A medium to large (up to 900 mm or 36" in total length) gray, brown, or orange-brown snake with a single cream colored stripe down the midline of the back (dorsal stripe).
There are usually two additional thin light stripes on the 2nd and 3rd scale rows of the lower sides (counting up from the belly). Some specimens lack stripes or have very diminished stripes. Alternating dark blotches mark the areas between the stripes. These dark blotches often intrude into the stripes. The underside is light gray or cream, occasionally with flecks of brown or orange. The pupils are round and the dorsal scales are keeled.
This snake is found across most of northern and northeastern Arizona. Isolated populations exist in the Sierra Ancha of Gila County and the Pinaleño Mountains of Graham County. In Arizona it occurs at elevations ranging from about 4,800' to over 9,000'.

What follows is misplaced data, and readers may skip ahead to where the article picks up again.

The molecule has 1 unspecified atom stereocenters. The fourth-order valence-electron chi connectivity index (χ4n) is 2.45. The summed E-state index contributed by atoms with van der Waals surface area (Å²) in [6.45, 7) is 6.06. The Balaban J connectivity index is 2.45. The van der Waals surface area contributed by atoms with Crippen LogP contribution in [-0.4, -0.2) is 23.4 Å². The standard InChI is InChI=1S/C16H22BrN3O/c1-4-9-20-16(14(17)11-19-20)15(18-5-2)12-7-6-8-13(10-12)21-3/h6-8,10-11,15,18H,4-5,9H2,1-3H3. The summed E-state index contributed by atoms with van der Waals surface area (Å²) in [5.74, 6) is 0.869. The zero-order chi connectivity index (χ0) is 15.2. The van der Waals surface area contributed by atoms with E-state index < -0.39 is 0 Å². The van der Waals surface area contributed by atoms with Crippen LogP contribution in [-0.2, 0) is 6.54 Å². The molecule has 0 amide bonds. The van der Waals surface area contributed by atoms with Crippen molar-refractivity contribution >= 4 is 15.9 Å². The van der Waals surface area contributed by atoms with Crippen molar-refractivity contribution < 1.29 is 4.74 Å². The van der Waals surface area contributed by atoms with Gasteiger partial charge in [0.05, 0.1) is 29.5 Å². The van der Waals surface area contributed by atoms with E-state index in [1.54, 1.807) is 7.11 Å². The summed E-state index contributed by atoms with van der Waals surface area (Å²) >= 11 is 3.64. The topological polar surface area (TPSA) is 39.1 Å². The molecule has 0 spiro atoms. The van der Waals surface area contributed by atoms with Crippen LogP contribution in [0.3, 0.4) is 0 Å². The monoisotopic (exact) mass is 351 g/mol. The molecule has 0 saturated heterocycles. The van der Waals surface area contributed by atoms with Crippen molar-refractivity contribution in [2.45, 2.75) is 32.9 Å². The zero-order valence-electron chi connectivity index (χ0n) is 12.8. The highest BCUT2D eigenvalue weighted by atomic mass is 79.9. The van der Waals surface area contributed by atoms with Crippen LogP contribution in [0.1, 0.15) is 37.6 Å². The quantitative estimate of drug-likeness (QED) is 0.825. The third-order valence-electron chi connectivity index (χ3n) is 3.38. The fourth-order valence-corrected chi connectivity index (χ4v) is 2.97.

It is found in a wide variety of communities including Great Basin Desertscrub, Plains and Great Basin Grassland, Great Basin Conifer Woodland, Petran Montane Conifer Forest, and Petran Subalpine Conifer Forest. It seems to be most abundant in the vicinity of water such as streams, stock tanks, and lakes but is also found in open forest, meadows, and grasslands far from standing water.
This primarily diurnal snake hibernates during the cold months of late fall and winter. It forages on the ground and in the water for a wide variety of prey items.
The Terrestrial Gartersnake feeds on fish, amphibians, lizards, small mammals, birds, insects, snails, worms, snakes, and leeches.
Mating takes place in spring and a litter of up to 27 young is born in July, August, or September.
SUBSPECIES FOUND IN AZ:
WANDERING GARTERSNAKE Thamnophis elegans vagrans.
ARIZONA WANDERING GARTERSNAKE Thamnophis elegans arizonae.